“Nothing lasts forever” is a phrase that’s often hard to swallow but it is a reality we all face. The question is: how do we ‘go on living’ when we lose someone close to us, or something we treasured dearly?
This was the subject of a recent lecture/discussion at the Duncan Moore Centre at the Sharon Moravian Church, chaired by US-based, Haitian born mental health therapist Dr Abel B. St Amour.
He defined loss as “any situation in which something valued or cherished is no longer available or is changed in some way”.
He explained: “There are many different types of loss, not only the death of a loved one or acquaintance, but also the breakup of a relationship, when children move away from home, change in jobs, relocating to another home or another country.
“Loss brings grief with it, which can manifest itself physically, spiritually, mentally, financially or academically, and it can be dangerous when you lose something or someone and never take the time to grieve over it,” he added.
Dr St Amour told the audience that the length of the grieving process “depends on how close you were to that person, your age, and the other things going on in your life. It is important to have support during this time, either on a group or individual basis.”
The specialist said, “Sometimes when you know the person is “on their way out”, such as when they have a terminal illness, it might be a bit easier as you will have had time to prepare, so if they were suffering beforehand, you may see their passing with a sense of relief. If the person who died is young, we might consider it unfair. But a case of sudden death, like a murder or car accident, will take us off guard and must be handled differently”.
Grief can lead to feelings of guilt, because “sometimes we feel that if we were ‘better’, the incident would not have happened; we are paying for the sins of previous generations; we may think there was more we could have done to save the person or help them in some way, and in the case of accidents, drivers may be concerned that had they not taken that road, or driven so fast, they would not have ended up in that situation.”
He cautioned that when we want to offer help to people facing a loss, we had to take several factors into consideration and be wary of what we say or do during the process.
“Sometimes we are insensitive to the needs of others when they experience a loss. For example, when we move as a family and our children have to go through the process of changing schools and making new friends, we often tell them not to worry about it, but if we see our children become withdrawn, start acting out or their grades start falling, it may very well be part of their grieving process if it is not properly addressed by the parents in the early stages. Adults may become workaholics in an effort to escape what they are going through, and if they lose that job they may wind up depressed.”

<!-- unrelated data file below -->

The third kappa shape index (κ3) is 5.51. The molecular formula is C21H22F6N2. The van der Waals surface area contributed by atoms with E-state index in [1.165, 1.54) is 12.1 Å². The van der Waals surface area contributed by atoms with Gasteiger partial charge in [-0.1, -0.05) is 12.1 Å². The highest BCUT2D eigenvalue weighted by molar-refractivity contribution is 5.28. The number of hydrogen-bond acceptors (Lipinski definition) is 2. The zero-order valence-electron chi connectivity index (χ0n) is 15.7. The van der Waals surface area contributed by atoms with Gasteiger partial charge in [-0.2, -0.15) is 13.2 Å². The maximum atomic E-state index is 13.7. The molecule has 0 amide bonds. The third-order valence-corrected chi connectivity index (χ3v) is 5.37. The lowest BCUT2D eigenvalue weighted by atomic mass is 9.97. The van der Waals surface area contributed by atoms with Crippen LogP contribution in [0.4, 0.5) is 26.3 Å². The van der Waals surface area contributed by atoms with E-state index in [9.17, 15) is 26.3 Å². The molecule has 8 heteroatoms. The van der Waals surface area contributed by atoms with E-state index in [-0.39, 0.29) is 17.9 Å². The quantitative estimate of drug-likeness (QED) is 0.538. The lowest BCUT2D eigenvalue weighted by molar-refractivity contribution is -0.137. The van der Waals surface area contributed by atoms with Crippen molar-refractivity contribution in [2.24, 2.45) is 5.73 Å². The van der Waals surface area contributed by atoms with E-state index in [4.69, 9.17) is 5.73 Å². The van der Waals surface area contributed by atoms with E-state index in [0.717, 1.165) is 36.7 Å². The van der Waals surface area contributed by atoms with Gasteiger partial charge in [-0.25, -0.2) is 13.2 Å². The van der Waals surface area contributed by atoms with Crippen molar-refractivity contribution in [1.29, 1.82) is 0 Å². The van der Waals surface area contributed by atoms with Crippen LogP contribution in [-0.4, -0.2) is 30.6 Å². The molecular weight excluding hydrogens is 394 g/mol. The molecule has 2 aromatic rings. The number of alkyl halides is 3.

He advised not to be too ‘pushy’ when coming to offer people help in their times of grief. “Don’t preach a sermon on someone’s perceived sinful nature when they just want you to pray for them or offer counsel. Sometimes you can minister to people by just meeting their immediate needs, for example, offering them a cup of tea, a meal, or helping them clean the house. Sitting quietly with the person who has experienced loss can also be a tremendous help to them.”
Beyond that, “we should not ignore people’s feelings because certain things we may see as trivial mean a lot to some people, such as pets. For some, pets are companions as valuable as children, so you must be compassionate. Also, if the person who has died is well advanced in age [80s or 90s] don’t belittle it by saying “at least they lived a full life”, because you do not know how close the grieving person was to the one who has died. You should also avoid telling people, especially if some time has passed since the loss occurred, to “get over it”, and do not act as if nothing has happened. If they do not want to go to the funeral, do not force them to do so.”
Dr St Amour reiterated the five stages of grief, which are denial, anger, bargaining, depression, and acceptance, and offered counsel for those who may be going through the process as well. Listing depression as the most dangerous of the five phases as it could lead to health problems and even suicide if not properly addressed, the therapist stated, “Do not stay in denial – loss precipitates a feeling of anxiety or vulnerability, which may lead to crisis. Suicide comes about when people feel overwhelmed and their traditional coping methods are for whatever reason unavailable or ineffective or when they do not see any way out of their crisis situation”.
He stated people often question God during times of crisis. “We tend to ask, “Why me?” or “Why now?” Some question their religious beliefs, the meaning of life, what happens after death, and develop a sense of despair about the future. The Bible tells us that beyond this life God has a better place for us, but it is hard to accept that reality when He calls a loved one home.”
The counsellor advocated certain measures a grieving person can take to alleviate some of their pain. “Join support groups, start a journal to document your feelings, make sure you eat properly, exercise and get adequate rest. You can also visit the gravesite regularly to seek solace, and avoid making major changes in your life at this time. Remember that grief does not last forever, and try to look for blessings in the process. We can sometimes gain from our losses, because only God can tell the future and the main thing or person that we lose might have created some challenges for us later on in life,” he concluded.